Moreover, Spotify does not directly pay artists per stream. Rather, the platform pays artists on a pro-rata basis, in which artists are paid a percentage of royalties proportionate to their share of all the streams on the platform over a given period. This payment model leads to large payouts for artists who dominate streaming, such as Drake, but results in almost negligible paychecks for smaller artists. This can be seen in the case of Tasmin Little, a UK-based classical violinist with over 600,000 monthly listeners on Spotify, who tweeted she was recently paid €12.34 for six months of streaming on Spotify, a period in which she would have had almost 4 million total streams.
Despite complaints from smaller artists, Spotify CEO Daniel Ek denied longstanding claims that Spotify pays insufficient royalties to artists, stating that in the current music ecosystem, the onus is on the artist to continually engage with fans and release more music in order to drive up their royalties. However, the ability to release more music as a means to increase income is not viable for most artists. The cost of recording and releasing music on a large scale remains high, and artists sign on to record labels in exchange for fronting these costs. Furthermore, when artists sign record deals, they are offered a limited number of albums and songs to record, and often forfeit control of when these records are released.
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The power imbalance against artists in the traditional music industry can also explain why streaming does not translate into lucrative payouts for most artists. Streaming platforms do not make payments directly to musicians, but rather to labels, distributors, and copyright collections societies who take a portion of royalty money. While the label’s cut of an artist’s streaming revenue varies from contract to contract, fifty-fifty splits are common to indie labels, while major labels generally take larger shares. Consequently, the ubiquity of major labels offering unbalanced record deals results in musicians being massively underpaid. While the total revenue of the US music industry topped $43 billion USD in 2017, only 12 per cent of this money was paid to artists.
Despite these claims that the payout model of Spotify and other major streaming services disadvantage smaller artists, these are not the only models that exist. An alternative “user-centric” payout model has been adopted by Deezer, a French-based streaming platform. In this model, if a user listens exclusively to a single artist on their account, that one artist will receive all of the royalties generated by this user’s streams. While one study shows that this model would more equitably distribute royalties among artists, Spotify has argued that the extra administrative costs of calculating what each user’s streams are worth could actually result in less money for artists.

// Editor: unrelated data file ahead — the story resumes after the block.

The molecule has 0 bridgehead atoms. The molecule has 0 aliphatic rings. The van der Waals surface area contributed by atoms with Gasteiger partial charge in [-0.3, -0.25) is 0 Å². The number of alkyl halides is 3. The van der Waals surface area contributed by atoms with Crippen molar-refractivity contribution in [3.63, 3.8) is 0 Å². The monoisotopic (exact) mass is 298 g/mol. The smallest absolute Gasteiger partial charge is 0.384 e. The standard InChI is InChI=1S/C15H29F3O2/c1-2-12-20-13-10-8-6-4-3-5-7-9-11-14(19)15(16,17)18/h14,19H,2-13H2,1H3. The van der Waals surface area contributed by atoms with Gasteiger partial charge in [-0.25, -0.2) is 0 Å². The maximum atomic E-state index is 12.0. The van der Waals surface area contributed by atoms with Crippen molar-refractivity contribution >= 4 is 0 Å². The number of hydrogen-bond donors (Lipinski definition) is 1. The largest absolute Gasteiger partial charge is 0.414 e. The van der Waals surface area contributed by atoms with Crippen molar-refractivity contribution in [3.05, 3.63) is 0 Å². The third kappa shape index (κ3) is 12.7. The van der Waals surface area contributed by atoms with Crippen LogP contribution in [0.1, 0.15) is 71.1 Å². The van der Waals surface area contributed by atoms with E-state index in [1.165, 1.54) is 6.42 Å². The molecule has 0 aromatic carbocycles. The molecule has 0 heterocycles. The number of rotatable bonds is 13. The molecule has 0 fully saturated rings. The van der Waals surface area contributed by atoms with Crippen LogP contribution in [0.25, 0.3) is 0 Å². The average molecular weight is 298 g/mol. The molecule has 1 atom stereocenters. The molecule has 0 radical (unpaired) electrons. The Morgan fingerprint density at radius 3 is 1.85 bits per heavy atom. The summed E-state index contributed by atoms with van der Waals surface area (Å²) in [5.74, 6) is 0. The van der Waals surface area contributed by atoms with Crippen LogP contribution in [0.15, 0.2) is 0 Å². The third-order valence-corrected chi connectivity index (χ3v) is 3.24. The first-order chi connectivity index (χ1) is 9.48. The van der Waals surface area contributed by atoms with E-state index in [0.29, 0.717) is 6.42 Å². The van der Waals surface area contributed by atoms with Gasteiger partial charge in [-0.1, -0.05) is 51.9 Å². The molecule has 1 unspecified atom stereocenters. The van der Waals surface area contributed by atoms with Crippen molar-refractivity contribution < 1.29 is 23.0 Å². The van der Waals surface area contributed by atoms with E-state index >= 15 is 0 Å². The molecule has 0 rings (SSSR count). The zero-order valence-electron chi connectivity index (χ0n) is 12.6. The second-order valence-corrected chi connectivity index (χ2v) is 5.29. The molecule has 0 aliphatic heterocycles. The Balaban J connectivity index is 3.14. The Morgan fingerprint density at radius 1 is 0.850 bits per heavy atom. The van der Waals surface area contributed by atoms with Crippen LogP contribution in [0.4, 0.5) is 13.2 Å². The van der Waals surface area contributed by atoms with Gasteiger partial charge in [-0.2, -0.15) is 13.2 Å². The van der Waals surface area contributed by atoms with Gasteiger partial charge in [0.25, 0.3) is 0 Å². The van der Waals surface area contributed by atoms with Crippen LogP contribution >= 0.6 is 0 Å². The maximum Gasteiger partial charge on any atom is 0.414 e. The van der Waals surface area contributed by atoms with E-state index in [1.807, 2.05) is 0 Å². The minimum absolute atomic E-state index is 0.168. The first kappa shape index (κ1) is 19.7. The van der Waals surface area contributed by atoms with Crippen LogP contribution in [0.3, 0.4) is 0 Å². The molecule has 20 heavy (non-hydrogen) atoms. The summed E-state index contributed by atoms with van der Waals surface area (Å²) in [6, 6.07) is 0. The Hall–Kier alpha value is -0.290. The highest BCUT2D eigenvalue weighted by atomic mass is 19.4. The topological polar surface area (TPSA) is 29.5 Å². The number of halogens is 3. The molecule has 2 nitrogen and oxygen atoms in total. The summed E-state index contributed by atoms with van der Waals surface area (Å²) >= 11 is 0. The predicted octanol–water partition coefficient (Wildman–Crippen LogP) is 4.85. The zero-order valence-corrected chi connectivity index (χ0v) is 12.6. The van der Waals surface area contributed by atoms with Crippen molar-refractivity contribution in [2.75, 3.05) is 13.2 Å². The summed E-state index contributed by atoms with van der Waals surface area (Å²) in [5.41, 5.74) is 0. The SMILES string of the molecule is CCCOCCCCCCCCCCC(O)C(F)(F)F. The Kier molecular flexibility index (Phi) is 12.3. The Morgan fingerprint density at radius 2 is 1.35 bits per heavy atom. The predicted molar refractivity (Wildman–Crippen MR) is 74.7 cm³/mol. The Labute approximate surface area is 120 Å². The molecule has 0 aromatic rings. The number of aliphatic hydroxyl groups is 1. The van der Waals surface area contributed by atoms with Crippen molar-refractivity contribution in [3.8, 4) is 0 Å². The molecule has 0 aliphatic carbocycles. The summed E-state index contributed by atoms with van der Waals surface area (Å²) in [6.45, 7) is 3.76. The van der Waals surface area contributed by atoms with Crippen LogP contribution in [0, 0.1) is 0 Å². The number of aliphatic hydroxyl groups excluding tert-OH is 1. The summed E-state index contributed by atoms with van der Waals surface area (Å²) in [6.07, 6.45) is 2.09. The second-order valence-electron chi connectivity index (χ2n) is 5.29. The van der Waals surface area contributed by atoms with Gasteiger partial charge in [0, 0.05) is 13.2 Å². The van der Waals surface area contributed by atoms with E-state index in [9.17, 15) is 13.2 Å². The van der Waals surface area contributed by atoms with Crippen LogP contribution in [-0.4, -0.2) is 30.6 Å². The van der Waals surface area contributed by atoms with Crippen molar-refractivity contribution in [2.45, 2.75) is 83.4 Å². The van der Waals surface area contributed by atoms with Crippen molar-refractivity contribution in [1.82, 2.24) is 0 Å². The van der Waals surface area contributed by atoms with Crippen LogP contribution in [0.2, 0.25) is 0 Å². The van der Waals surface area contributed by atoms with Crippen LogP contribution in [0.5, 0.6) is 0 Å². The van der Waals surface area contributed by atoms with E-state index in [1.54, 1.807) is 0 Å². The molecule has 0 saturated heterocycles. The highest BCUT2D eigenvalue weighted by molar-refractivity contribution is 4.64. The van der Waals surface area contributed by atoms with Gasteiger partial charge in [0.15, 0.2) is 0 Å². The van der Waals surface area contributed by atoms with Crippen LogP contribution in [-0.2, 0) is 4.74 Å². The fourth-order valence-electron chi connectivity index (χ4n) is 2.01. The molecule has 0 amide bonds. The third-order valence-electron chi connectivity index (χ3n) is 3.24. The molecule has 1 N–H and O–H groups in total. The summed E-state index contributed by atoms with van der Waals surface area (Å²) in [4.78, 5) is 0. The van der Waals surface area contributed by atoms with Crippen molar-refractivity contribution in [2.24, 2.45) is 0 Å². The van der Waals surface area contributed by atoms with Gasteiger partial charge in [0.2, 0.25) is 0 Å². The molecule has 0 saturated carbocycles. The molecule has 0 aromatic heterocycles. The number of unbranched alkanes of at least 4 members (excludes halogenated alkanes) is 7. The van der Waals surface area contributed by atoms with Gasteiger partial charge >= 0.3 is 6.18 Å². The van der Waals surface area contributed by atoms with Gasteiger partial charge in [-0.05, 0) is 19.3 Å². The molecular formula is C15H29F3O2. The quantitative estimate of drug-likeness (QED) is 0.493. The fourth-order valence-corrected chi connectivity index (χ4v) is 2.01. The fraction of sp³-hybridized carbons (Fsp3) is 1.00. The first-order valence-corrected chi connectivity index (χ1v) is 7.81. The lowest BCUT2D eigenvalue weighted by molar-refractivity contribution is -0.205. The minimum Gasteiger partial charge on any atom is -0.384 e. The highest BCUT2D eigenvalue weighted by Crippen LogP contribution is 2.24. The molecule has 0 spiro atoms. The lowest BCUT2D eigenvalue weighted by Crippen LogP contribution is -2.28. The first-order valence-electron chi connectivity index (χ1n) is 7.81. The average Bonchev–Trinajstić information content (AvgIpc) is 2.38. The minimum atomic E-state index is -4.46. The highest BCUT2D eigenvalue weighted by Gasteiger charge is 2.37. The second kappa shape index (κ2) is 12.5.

The future of streaming
Streaming services have not only made music more accessible for the average listener, but also play an integral part in shaping what music we listen to. The ease with which platforms such as Spotify connect musicians to millions of listeners has even prompted artists that were previously unwilling to put their music on streaming services to now do so. Although streaming services such as Spotify have been conceived and marketed as a gateway for smaller, independent artists to promote their music without support from large record labels, it remains unclear if Spotify’s payout model truly empowers the vast majority of artists to make a liveable income off of their music. Moreover, the abundance of playlists on a Spotify user’s homepage may provide listeners with the illusion of choice, but the fact remains that most slots on Spotify’s top playlists are largely inaccessible to anyone but major labels. If Spotify is to reach its goal of allowing one million artists to live off their music, it is clear that that the platform must reconfigure itself to better pay the artists who drive traffic on their platform. Unless streaming services prioritize artists over the interests of major record labels, platforms such as Spotify will remain just another element of the music industry that undervalues artists and musicians.
Featured image: “Woman standing watching LED light music instrument” by Spencer Imbrok is licensed under Unsplash
Edited by Chino Ramirez